Acts of the Apostles

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[...]   Thus Paul went out from among them.   [...]

Acts of the Apostles: chapter 17, verse 33

Chapter 13, verse 16 - Chapter 26, verse 5

16 Paul stood up, and beckoning with his hand said, “Men of Israel, and you who fear God, listen.
17 The God of this people chose our fathers, and exalted the people when they stayed as aliens in the land of Egypt, and with an uplifted arm, he led them out of it.
18 For a period of about forty years he put up with them in the wilderness.
19 When he had destroyed seven nations in the land of Canaan, he gave them their land for an inheritance, for about four hundred fifty years.
20 After these things he gave them judges until Samuel the prophet.
21 Afterward they asked for a king, and God gave to them Saul the son of Kish, a man of the tribe of Benjamin, for forty years.
22 When he had removed him, he raised up David to be their king, to whom he also testified, ‘I have found David the son of Jesse, a man after my heart, who will do all my will.’
23 From this man’s seed, God has brought salvation to Israel according to his promise,
24 before his coming, when John had first preached the baptism of repentance to Israel.
25 As John was fulfilling his course, he said, ‘What do you suppose that I am? I am not he. But behold, one comes after me the sandals of whose feet I am not worthy to untie.’
26 Brothers, children of the stock of Abraham, and those among you who fear God, the word of this salvation is sent out to you.
27 For those who dwell in Jerusalem, and their rulers, because they didn’t know him, nor the voices of the prophets which are read every Sabbath, fulfilled them by condemning him.
28 Though they found no cause for death, they still asked Pilate to have him killed.
29 When they had fulfilled all things that were written about him, they took him down from the tree, and laid him in a tomb.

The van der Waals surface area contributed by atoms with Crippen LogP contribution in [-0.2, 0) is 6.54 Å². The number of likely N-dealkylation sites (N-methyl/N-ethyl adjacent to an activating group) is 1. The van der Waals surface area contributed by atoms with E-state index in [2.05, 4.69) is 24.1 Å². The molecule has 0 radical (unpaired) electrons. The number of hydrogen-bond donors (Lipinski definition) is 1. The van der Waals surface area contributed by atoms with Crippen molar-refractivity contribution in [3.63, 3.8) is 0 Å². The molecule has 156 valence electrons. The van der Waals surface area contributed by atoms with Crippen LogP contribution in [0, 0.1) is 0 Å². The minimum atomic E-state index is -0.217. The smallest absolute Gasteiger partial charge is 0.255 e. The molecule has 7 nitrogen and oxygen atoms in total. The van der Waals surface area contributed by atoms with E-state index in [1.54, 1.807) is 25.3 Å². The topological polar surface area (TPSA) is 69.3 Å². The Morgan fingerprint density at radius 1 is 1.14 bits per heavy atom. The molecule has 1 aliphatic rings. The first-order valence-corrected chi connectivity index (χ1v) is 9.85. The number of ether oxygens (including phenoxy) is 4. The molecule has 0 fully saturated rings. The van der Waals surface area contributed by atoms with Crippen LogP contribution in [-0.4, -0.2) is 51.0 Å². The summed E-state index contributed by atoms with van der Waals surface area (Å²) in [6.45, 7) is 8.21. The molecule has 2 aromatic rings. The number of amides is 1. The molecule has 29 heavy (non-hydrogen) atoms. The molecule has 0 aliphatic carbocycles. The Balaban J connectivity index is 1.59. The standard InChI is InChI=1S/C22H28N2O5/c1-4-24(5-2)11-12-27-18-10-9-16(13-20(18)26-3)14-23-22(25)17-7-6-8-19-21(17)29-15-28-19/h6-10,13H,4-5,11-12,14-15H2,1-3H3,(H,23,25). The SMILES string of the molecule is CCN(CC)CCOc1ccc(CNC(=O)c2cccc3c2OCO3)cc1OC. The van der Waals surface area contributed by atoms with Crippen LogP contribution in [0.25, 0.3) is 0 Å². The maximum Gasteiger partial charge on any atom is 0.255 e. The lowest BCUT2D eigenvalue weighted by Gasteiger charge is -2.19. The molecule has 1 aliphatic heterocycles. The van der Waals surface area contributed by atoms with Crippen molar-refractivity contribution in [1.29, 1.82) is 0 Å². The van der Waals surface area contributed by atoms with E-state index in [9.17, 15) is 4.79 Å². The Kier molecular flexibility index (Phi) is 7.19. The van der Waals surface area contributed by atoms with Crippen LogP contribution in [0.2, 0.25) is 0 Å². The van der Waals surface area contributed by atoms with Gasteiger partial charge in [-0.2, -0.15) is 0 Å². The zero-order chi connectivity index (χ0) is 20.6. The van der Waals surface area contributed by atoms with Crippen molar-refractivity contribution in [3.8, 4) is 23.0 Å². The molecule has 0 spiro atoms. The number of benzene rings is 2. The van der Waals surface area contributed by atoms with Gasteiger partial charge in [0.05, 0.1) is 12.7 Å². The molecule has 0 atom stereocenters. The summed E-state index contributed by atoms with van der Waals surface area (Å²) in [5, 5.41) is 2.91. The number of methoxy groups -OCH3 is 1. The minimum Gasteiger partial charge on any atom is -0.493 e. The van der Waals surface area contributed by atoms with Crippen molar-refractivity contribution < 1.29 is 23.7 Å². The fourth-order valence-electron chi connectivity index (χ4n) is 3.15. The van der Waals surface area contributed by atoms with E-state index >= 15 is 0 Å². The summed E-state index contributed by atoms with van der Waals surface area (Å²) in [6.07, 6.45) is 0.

30 But God raised him from the dead,
31 and he was seen for many days by those who came up with him from Galilee to Jerusalem, who are his witnesses to the people.
32 We bring you good news of the promise made to the fathers,
33 that God has fulfilled the same to us, their children, in that he raised up Jesus. As it is also written in the second psalm, ‘You are my Son. Today I have become your father.’
34 “Concerning that he raised him up from the dead, now no more to return to corruption, he has spoken thus: ‘I will give you the holy and sure blessings of David.’
35 Therefore he says also in another psalm, ‘You will not allow your Holy One to see decay.’
36 For David, after he had in his own generation served the counsel of God, fell asleep, and was laid with his fathers, and saw decay.
37 But he whom God raised up saw no decay.
38 Be it known to you therefore, brothers, that through this man is proclaimed to you remission of sins,
39 and by him everyone who believes is justified from all things, from which you could not be justified by the law of Moses.
40 Beware therefore, lest that come on you which is spoken in the prophets:
41 ‘Behold, you scoffers, and wonder, and perish
42 So when the Jews went out of the synagogue, the Gentiles begged that these words might be preached to them the next Sabbath.
43 Now when the synagogue broke up, many of the Jews and of the devout proselytes followed Paul and Barnabas
44 The next Sabbath almost the whole city was gathered together to hear the word of God.
45 But when the Jews saw the multitudes, they were filled with jealousy, and contradicted the things which were spoken by Paul, and blasphemed.